Working…
COVID-19 is an emerging, rapidly evolving situation.
Get the latest public health information from CDC: https://www.coronavirus.gov.

Get the latest research information from NIH: https://www.nih.gov/coronavirus.
ClinicalTrials.gov
ClinicalTrials.gov Menu

Impact of Lifestyle Changes on Telomeric Activity in Patients With Chronic Pain

The safety and scientific validity of this study is the responsibility of the study sponsor and investigators. Listing a study does not mean it has been evaluated by the U.S. Federal Government. Read our disclaimer for details.
 
ClinicalTrials.gov Identifier: NCT03056417
Recruitment Status : Completed
First Posted : February 17, 2017
Last Update Posted : October 30, 2020
Sponsor:
Information provided by (Responsible Party):
Ohio University

Brief Summary:
The current project will use the Complete Health Improvement Program (CHIP) as an intervention for patients with chronic pain. CHIP is a nationally recognized program that encourages a diet of whole plant-based foods, moderate exercise, stress reduction, and social support. Patients with chronic pain who enroll in CHIP classes will be monitored and compared to patients with chronic pain who are not enrolled in CHIP classes. It is hypothesized that patients who complete CHIP will have increased telomerase activity and longer relative telomere length at follow-up when compared to those who do not enroll in the program. Chromosomes consist of DNA that contains the genetic makeup of an individual; and telomeres are the caps on these chromosomes that protect them from damage. Telomere shortening occurs normally with aging and once they are too short to replicate cellular death occurs. Telomerase is a ribonucleic protein that counterbalances this shortening by extending the ends of chromosomes. Research has shown that patients with chronic pain may have shorter telomeres relative to others of the same age. This study will investigate this association further.

Condition or disease Intervention/treatment Phase
Chronic Pain Behavioral: The Complete Health Improvement Program Not Applicable

Layout table for study information
Study Type : Interventional  (Clinical Trial)
Actual Enrollment : 67 participants
Allocation: Non-Randomized
Intervention Model: Parallel Assignment
Masking: None (Open Label)
Primary Purpose: Basic Science
Official Title: Impact of Lifestyle Changes Via the Complete Health Improvement Program on Telomerase Activity and Telomere Length in Patients With Chronic Pain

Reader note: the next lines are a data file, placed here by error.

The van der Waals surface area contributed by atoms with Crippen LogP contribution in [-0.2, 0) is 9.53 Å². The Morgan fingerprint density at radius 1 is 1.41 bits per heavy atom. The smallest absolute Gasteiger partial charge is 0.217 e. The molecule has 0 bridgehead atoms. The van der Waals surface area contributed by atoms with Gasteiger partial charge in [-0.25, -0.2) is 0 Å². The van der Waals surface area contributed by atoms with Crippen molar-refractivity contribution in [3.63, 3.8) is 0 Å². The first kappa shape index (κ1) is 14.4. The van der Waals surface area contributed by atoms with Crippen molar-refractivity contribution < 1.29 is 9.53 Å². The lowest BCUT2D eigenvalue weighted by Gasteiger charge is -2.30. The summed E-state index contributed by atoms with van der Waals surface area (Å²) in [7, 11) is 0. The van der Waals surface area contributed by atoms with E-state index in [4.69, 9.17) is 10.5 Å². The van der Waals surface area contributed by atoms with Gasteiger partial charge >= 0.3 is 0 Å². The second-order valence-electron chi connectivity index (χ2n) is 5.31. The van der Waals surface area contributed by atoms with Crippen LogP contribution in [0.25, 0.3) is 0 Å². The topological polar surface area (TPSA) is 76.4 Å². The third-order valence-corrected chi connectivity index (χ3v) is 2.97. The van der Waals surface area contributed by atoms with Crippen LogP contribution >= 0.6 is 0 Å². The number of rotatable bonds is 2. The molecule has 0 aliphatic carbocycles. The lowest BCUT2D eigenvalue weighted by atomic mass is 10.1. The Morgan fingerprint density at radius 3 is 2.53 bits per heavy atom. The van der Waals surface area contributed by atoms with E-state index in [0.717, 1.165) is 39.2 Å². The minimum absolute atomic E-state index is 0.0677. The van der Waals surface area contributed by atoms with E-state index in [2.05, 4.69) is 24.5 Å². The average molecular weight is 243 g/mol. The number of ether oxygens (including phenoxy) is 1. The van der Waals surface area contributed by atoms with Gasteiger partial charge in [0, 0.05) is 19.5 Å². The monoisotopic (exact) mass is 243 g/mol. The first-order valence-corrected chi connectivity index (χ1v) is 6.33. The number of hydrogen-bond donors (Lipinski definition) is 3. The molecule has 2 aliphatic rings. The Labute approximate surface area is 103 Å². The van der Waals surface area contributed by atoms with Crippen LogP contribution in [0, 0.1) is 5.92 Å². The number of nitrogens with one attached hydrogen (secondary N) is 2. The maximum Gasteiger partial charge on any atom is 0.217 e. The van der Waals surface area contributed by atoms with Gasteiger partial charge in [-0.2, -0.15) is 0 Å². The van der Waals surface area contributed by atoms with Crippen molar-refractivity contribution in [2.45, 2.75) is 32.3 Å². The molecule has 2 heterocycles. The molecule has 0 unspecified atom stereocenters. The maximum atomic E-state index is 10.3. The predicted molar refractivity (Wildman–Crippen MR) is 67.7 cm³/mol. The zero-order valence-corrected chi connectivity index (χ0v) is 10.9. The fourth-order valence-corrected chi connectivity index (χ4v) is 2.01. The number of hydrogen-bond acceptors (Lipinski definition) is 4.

Actual Study Start Date : January 10, 2017
Actual Primary Completion Date : May 2019
Actual Study Completion Date : May 2019

Resource links provided by the National Library of Medicine

MedlinePlus related topics: Chronic Pain

Arm Intervention/treatment
Experimental: Intervention
Participants in the Complete Health Improvement Program.
Behavioral: The Complete Health Improvement Program
The Complete Health Improvement Program is a nationally recognized program that encourages a diet of whole plant based foods, moderate exercise, stress reduction, and social support.

No Intervention: No Change to Treatment
Participants who choose not to participate in the Complete Health Improvement Program.



Primary Outcome Measures :
  1. Telomerase activity changes as a result of lifestyle change [ Time Frame: Change from baseline telomerase at 3 months ]
    Assessed via peripheral blood mononuclear cells

  2. Subjective pain ratings as a function of positive lifestyle modifications [ Time Frame: Change from baseline subjective pain at 3 months ]
    Assessed via the Brief Pain Inventory - Short Form. Measures pain intensity from 0 to 10, 10 being pain as bad as you can imagine. Also measures the extent to which pain interferes with daily functioning (0 - 10 possible, with 10 indicating completely interferes).


Secondary Outcome Measures :
  1. Relative telomere length changes as a result of lifestyle change [ Time Frame: Change from baseline telomere length at 3 months ]
    Assessed via whole blood samples

  2. Relative telomere length changes as a result of lifestyle change at 1-year follow-up [ Time Frame: Change from 3 month follow-up data of telomere length at 1-year ]
    Assessed via whole blood samples

  3. Fasting glucose changes as a result of lifestyle change [ Time Frame: Change from baseline fasting glucose at 3 months ]
    Assessed via whole blood samples

  4. Fasting glucose changes as a result of lifestyle change at 1-year follow-up [ Time Frame: Change from 3 month follow-up data of fasting glucose at 1-year ]
    Assessed via whole blood samples

  5. Fasting lipid profile (i.e., HDL, LDL, triglycerides) modification as a result of lifestyle change [ Time Frame: change from baseline fasting lipids at 3 months ]
    Assessed via whole blood

  6. Fasting lipid profile (i.e., HDL, LDL, triglycerides) modification as a result of lifestyle change at 1-year follow-up [ Time Frame: Change from 3 month follow-up data of fasting lipids at 1-year ]
    Assessed via whole blood

  7. C-reactive protein changes as a result of lifestyle change [ Time Frame: change from baseline C-reactive protein at 3 months ]
    Assessed via plasma

  8. C-reactive protein changes as a result of lifestyle change at 1-year follow-up [ Time Frame: Change from 3 month follow-up data of C-reactive protein at 1-year ]
    Assessed via plasma

  9. Overall well-being changes as a result of lifestyle change [ Time Frame: change from baseline overall well-being at 3 months ]